Ask a Dermatologist: How to Treat Acne

 (photography: istockphoto)

(photography: istockphoto)

 

September means a fresh start for many, prompting the Acne and Rosacea Society of Canada to declare September 14–20 the country’s first Acne Awareness Week. With more than 5 million Canadians affected by the skin condition, the new non-profit organization, led by dermatologists, hopes to raise awareness and provide trustworthy information.

We spoke with Dr. Benjamin Barankin, spokesperson for the Acne and Rosacea Society of Canada and head dermatologist at the Toronto Dermatology Clinic, for an update on the best acne treatments.

What new technologies are available to treat acne, and how do they differ from previous methods?

By prescription, we have new topical therapies better than what we’ve ever had before. Ingredients like antibiotics, Retin-A and benzoyl peroxide, which used to be individual products, are now being combined. They’re more effective and come with more moisturizers [in the formula], so they’re less irritating. For oral therapies, we have many antibiotics, as those haven’t changed much in some time, but there are new hormonal therapies—new types of birth control pills, for example. And there’s a newer form of Accutane, or isotretinoin, available. We also have options that we can use to treat acne, but also to start treating the marks and scars, and those are certainly different. We have new photodynamic therapies and lasers that work quite well for acne and acne scarring—so we can treat acne, prevent acne and get rid of acne scars better than ever before.

Do treatment methods vary for teens versus adults?

Adult acne tends to be deep under the skin, more painful and oftentimes hormonally triggered. It’s typically cystic rather than blackheads and whiteheads, which affect teens more. Adult acne is much more common in women as it often flares up with periods, whereas teenage acne appears fairly equally between men and women. We’re more likely to use hormonal therapy in adult females, but in general we use similar topical prescription gels and antibiotic pills in both groups. We’ll use hormonal therapy in both groups, but more commonly in adults. We also use isotretinoin, or Accutane, in both groups, although it’s more likely you’d receive it as an adult, because adults do particularly well with it.

Ingredients such as benzoyl peroxide and salicylic acid can sometimes dry out or irritate skin. How can people counteract this effect?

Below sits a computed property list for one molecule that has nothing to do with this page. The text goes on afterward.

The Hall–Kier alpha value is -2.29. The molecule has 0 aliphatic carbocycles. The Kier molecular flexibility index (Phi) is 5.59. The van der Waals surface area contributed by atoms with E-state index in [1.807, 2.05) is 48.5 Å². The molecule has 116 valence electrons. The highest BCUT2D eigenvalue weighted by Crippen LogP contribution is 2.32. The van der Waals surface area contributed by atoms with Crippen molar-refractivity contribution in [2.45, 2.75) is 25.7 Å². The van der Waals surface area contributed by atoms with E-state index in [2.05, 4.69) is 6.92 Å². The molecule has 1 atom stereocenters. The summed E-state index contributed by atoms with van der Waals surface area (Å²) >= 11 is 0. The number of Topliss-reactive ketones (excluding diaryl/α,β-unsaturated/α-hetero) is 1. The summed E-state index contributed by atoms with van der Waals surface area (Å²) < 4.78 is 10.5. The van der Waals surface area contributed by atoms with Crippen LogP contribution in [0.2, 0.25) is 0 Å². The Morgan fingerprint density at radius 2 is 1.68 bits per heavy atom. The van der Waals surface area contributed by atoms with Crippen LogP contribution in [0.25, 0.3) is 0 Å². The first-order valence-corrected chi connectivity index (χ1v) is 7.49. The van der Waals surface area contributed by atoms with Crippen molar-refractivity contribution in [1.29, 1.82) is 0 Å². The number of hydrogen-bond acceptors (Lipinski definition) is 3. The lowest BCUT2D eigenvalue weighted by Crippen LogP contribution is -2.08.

When you get started on these agents, your skin has to get used to them. There are two ways to do this. Number one: start using it every other day. For example, three times a week you use benzoyl peroxide or salicylic acid, and if that’s going well after, say, two weeks, then switch to everyday use.

If you have really sensitive skin, another strategy is called short-contact therapy: you would apply benzoyl peroxide, but instead of leaving it on overnight, wash it off after five to 10 minutes. You can do this for a couple of weeks, and if your skin is tolerating it, start to increase your time to one hour, then four hours, then leave it on overnight as your skin gets used to it. If you do have irritation or you’re getting a bit uncomfortable, then it’s important not to keep fighting through. Take a breather—one or two days off—and just moisturize, then restart once things have calmed down.

Those with acne are often reluctant to moisturize for fear of clogging pores and causing more breakouts. Should they avoid moisturizer?

If you have acne, especially red pimples and pustules with a lot of inflammation, the skin can actually be dehydrated. There are a lot of people who, even though they’re breaking out, have dry skin tendencies, but it might be for genetic reasons as well. On top of that, generally speaking, medicated acne products—whether prescription or over the counterare drying, so you need to counteract that with a mild moisturizer, labeled “non-comedogenic.” There are a lot of great over-the-counter options, like Spectro, Cetaphil or CeraVe.

What can be done to prevent scarring?

Avoid picking, squeezing and scratching; there’s no benefit [to that]. The main way to prevent scarring is to treat acne aggressively. Don’t let it linger. If pimples and pustules—particularly nodules and cysts—are hanging around more than a couple of months, you’re starting to scar. So if you have a deeper type of acne, if it’s sore, if you’re starting to see divots, get on top of it quickly. You can certainly do things to help with scars if they develop, but truly your skin will never be quite the same, and you’re much better off treating acne quickly and aggressively.

At what point should someone see a dermatologist?

If the acne is extensive, meaning it’s not just on the face but also the chest, back or shoulders; if there’s scarring, like divots in the skin; if you have a family history of severe, chronic acne—you should see a dermatologist. Also, if you’ve tried over-the-counter products or something from your family doctor, and it’s not improving things significantly after three months, see a dermatologist. I would also seek treatment from a dermatologist if your acne has a significant psychosocial impact. Whether it’s mild, moderate or severe, the severity doesn’t determine how much people are impacted by it.